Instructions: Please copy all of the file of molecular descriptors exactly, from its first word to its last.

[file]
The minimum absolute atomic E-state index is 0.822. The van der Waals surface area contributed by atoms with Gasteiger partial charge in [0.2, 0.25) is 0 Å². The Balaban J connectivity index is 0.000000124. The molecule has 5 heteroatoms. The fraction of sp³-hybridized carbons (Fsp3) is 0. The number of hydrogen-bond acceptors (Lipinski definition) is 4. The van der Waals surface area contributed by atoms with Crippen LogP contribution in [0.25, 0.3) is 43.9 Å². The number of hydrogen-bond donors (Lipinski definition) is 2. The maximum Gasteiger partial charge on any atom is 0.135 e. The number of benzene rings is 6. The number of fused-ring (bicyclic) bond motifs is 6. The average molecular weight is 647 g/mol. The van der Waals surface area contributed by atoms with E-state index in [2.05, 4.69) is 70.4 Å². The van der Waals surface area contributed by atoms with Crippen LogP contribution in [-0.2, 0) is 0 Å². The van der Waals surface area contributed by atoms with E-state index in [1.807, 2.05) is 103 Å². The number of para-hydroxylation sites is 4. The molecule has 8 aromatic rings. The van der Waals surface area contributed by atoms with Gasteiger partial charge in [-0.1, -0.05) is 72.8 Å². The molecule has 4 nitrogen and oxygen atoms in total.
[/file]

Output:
The minimum absolute atomic E-state index is 0.822. The van der Waals surface area contributed by atoms with Gasteiger partial charge in [0.2, 0.25) is 0 Å². The Balaban J connectivity index is 0.000000124. The molecule has 5 heteroatoms. The fraction of sp³-hybridized carbons (Fsp3) is 0. The number of hydrogen-bond acceptors (Lipinski definition) is 4. The van der Waals surface area contributed by atoms with Crippen LogP contribution in [0.25, 0.3) is 43.9 Å². The number of hydrogen-bond donors (Lipinski definition) is 2. The maximum Gasteiger partial charge on any atom is 0.135 e. The number of benzene rings is 6. The number of fused-ring (bicyclic) bond motifs is 6. The average molecular weight is 647 g/mol. The van der Waals surface area contributed by atoms with E-state index in [2.05, 4.69) is 70.4 Å². The van der Waals surface area contributed by atoms with Crippen LogP contribution in [-0.2, 0) is 0 Å². The van der Waals surface area contributed by atoms with E-state index in [1.807, 2.05) is 103 Å². The number of para-hydroxylation sites is 4. The molecule has 8 aromatic rings. The van der Waals surface area contributed by atoms with Gasteiger partial charge in [-0.1, -0.05) is 72.8 Å². The molecule has 4 nitrogen and oxygen atoms in total.